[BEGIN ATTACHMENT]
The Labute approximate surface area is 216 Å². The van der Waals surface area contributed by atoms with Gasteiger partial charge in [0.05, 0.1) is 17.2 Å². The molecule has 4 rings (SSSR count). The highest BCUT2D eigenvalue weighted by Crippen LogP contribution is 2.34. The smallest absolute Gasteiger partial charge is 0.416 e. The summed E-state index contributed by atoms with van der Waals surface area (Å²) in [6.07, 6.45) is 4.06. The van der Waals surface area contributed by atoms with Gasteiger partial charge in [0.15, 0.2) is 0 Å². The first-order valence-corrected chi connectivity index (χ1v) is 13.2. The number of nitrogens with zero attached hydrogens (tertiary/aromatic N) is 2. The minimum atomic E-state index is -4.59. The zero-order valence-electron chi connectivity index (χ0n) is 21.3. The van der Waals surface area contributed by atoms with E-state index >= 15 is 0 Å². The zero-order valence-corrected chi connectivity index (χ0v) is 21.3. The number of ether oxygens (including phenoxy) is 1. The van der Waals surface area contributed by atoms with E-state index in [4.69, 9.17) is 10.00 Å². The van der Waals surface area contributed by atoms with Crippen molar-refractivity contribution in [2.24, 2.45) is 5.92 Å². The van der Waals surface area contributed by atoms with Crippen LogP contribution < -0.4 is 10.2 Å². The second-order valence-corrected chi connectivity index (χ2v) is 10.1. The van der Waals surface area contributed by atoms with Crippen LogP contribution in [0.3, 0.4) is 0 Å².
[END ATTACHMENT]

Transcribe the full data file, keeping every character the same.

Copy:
The Labute approximate surface area is 216 Å². The van der Waals surface area contributed by atoms with Gasteiger partial charge in [0.05, 0.1) is 17.2 Å². The molecule has 4 rings (SSSR count). The highest BCUT2D eigenvalue weighted by Crippen LogP contribution is 2.34. The smallest absolute Gasteiger partial charge is 0.416 e. The summed E-state index contributed by atoms with van der Waals surface area (Å²) in [6.07, 6.45) is 4.06. The van der Waals surface area contributed by atoms with Gasteiger partial charge in [0.15, 0.2) is 0 Å². The first-order valence-corrected chi connectivity index (χ1v) is 13.2. The number of nitrogens with zero attached hydrogens (tertiary/aromatic N) is 2. The minimum atomic E-state index is -4.59. The zero-order valence-electron chi connectivity index (χ0n) is 21.3. The van der Waals surface area contributed by atoms with E-state index >= 15 is 0 Å². The zero-order valence-corrected chi connectivity index (χ0v) is 21.3. The number of ether oxygens (including phenoxy) is 1. The van der Waals surface area contributed by atoms with E-state index in [4.69, 9.17) is 10.00 Å². The van der Waals surface area contributed by atoms with Crippen molar-refractivity contribution in [2.24, 2.45) is 5.92 Å². The van der Waals surface area contributed by atoms with Crippen LogP contribution < -0.4 is 10.2 Å². The second-order valence-corrected chi connectivity index (χ2v) is 10.1. The van der Waals surface area contributed by atoms with Crippen LogP contribution in [0.3, 0.4) is 0 Å².